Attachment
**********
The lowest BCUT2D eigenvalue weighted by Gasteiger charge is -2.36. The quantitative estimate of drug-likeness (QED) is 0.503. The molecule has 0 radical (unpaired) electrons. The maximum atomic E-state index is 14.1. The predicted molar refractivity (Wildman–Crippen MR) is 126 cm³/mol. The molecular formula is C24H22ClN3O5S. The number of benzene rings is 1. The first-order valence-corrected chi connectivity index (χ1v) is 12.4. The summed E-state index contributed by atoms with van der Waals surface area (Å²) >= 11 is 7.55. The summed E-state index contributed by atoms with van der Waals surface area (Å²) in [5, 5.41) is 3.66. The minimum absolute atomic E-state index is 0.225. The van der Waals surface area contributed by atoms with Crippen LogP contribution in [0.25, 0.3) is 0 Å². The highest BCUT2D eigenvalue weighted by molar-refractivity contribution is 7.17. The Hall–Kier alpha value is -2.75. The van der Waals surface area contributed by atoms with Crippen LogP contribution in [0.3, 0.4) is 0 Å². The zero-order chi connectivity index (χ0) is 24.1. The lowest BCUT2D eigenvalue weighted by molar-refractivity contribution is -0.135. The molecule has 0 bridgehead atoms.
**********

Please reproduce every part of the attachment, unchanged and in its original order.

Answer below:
The lowest BCUT2D eigenvalue weighted by Gasteiger charge is -2.36. The quantitative estimate of drug-likeness (QED) is 0.503. The molecule has 0 radical (unpaired) electrons. The maximum atomic E-state index is 14.1. The predicted molar refractivity (Wildman–Crippen MR) is 126 cm³/mol. The molecular formula is C24H22ClN3O5S. The number of benzene rings is 1. The first-order valence-corrected chi connectivity index (χ1v) is 12.4. The summed E-state index contributed by atoms with van der Waals surface area (Å²) >= 11 is 7.55. The summed E-state index contributed by atoms with van der Waals surface area (Å²) in [5, 5.41) is 3.66. The minimum absolute atomic E-state index is 0.225. The van der Waals surface area contributed by atoms with Crippen LogP contribution in [0.25, 0.3) is 0 Å². The highest BCUT2D eigenvalue weighted by molar-refractivity contribution is 7.17. The Hall–Kier alpha value is -2.75. The van der Waals surface area contributed by atoms with Crippen LogP contribution in [0.3, 0.4) is 0 Å². The zero-order chi connectivity index (χ0) is 24.1. The lowest BCUT2D eigenvalue weighted by molar-refractivity contribution is -0.135. The molecule has 0 bridgehead atoms.